This is not entirely true. To be fair, some of them just have a pilot. But they are all very, very good pilots — kind of like Sex and the City meets Entourage — and they all have a very, very well-connected friend. None of them would be doing this if they weren’t really confident that they could get this thing sold. Really.
I have neither a screenplay nor a pilot. I’m not much of a writer. What I do have is a limitless supply of solid-gold reality show pitches. My latest is truly a gem: America’s Next Top Poet. Here’s my vision: you scour the country for 15 aspiring poets. These are people who honestly, as adults, will answer the question “What do you do?” by speaking — aloud — the words “I’m a poet.” I’m pretty sure you could put these people in a house in the Valley with video cameras and leave it at that, and you have a fairly solid mid-season replacement. But let’s take it a step farther and give them weekly poetry-related tasks. You leave them in a room alone with a rusty, dripping sink and let them write a poem about it. Or you van them all to Six Flags (they drive there to everyone’s favorite stock footage of the 405 meeting Sunset), stick them on a rollercoaster with a pen and pad and make them write a poem while they’re on the ride. You host a spelling bee. You leave them alone with refrigerator poetry magnets and a refrigerator. Even better — leave all of them alone together with a fixed set of magnets and 15 refrigerators. They can fight over who grabs “parallax” and “gauche” first. They all have blatantly self-appointed names that stretch the boundaries of language and normalcy more so than their poetry ever could — names like Phurie and Djordj and Seaszhell — and they meet weekly for elimination ceremonies at the Getty gardens. They read their poetry and they argue with one another over who deserves to go home and why. They say things like “anapest” and “trope” and “enjambment” and “lying whore;” they breach alliances. They are all dressed inanely — quilted skirts and bike helmets and AC/DC tees — and you’ve assembled some panel of utterly unknown “professional poets” to kick one of them off each week. The winner gets $100,000 (to kick-start their poetry “career”) and some series of poems run in The Atlantic. Jeff Goldblum hosts. You can’t lose.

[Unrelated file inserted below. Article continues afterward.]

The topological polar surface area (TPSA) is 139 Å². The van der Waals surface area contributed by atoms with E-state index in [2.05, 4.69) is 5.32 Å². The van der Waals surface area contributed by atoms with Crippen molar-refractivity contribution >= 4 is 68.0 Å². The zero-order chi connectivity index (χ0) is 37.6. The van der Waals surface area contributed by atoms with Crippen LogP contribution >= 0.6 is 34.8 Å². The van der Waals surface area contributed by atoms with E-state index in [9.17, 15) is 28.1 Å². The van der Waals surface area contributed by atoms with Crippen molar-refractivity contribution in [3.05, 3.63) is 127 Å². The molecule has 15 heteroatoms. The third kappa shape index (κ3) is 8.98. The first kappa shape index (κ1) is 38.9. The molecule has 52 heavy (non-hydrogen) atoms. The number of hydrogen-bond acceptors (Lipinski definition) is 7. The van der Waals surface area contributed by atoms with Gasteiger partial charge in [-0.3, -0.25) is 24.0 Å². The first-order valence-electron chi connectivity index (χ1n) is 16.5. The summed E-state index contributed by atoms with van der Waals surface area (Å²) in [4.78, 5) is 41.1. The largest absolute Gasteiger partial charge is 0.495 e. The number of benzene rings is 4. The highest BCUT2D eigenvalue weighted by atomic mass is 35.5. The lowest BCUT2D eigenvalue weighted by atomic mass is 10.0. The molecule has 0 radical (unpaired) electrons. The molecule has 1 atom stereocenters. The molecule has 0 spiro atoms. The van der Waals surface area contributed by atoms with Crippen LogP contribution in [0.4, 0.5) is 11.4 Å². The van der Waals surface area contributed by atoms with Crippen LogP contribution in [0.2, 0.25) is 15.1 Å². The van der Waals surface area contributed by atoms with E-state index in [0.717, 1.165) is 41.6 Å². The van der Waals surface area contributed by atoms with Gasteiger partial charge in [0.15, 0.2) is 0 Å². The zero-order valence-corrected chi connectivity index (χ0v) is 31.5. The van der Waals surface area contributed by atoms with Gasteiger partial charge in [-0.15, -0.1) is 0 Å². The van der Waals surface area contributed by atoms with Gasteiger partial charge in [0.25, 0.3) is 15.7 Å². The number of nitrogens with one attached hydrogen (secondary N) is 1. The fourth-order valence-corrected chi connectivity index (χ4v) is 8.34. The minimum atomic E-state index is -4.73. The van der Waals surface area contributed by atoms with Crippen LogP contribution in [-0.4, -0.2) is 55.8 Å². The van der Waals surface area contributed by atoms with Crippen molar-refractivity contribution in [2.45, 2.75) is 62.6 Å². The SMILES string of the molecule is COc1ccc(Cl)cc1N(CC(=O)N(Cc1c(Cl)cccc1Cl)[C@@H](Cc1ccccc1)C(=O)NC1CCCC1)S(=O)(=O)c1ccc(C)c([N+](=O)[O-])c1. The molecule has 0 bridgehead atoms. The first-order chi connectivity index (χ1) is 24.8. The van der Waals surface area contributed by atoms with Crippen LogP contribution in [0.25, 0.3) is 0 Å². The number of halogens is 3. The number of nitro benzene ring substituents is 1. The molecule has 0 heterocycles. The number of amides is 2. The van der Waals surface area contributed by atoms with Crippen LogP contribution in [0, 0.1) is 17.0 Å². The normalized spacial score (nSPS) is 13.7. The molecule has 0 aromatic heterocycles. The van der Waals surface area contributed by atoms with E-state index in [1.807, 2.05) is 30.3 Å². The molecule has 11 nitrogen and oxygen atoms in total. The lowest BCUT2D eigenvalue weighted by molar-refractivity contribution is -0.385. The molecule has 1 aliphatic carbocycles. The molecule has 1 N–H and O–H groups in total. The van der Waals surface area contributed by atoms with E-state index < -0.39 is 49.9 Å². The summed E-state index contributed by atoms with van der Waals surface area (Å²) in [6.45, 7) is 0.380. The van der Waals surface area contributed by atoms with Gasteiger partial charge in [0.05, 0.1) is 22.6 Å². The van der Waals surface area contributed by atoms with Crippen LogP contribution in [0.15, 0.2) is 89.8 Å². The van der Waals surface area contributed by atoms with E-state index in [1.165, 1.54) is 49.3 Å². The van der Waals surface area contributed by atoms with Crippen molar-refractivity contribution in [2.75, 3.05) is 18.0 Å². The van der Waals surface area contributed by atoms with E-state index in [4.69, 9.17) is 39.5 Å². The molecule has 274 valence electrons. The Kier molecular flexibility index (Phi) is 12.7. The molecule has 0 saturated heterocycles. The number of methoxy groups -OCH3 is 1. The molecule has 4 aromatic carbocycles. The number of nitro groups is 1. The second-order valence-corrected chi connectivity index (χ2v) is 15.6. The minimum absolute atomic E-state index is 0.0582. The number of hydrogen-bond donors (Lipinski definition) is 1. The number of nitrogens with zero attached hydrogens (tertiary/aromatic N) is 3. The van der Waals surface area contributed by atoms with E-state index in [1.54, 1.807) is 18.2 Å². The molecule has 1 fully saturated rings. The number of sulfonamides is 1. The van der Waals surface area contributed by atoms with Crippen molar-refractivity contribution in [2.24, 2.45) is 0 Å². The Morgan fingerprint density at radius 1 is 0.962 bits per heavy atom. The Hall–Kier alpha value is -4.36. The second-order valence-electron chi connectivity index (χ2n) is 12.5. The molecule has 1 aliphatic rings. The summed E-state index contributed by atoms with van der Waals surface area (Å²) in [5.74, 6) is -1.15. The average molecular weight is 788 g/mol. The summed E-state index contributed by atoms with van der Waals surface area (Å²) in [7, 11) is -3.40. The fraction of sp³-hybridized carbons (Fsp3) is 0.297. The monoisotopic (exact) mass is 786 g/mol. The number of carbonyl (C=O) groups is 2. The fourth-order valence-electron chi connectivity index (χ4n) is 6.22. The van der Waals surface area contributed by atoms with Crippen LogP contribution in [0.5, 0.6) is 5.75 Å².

My contact info is on the blog.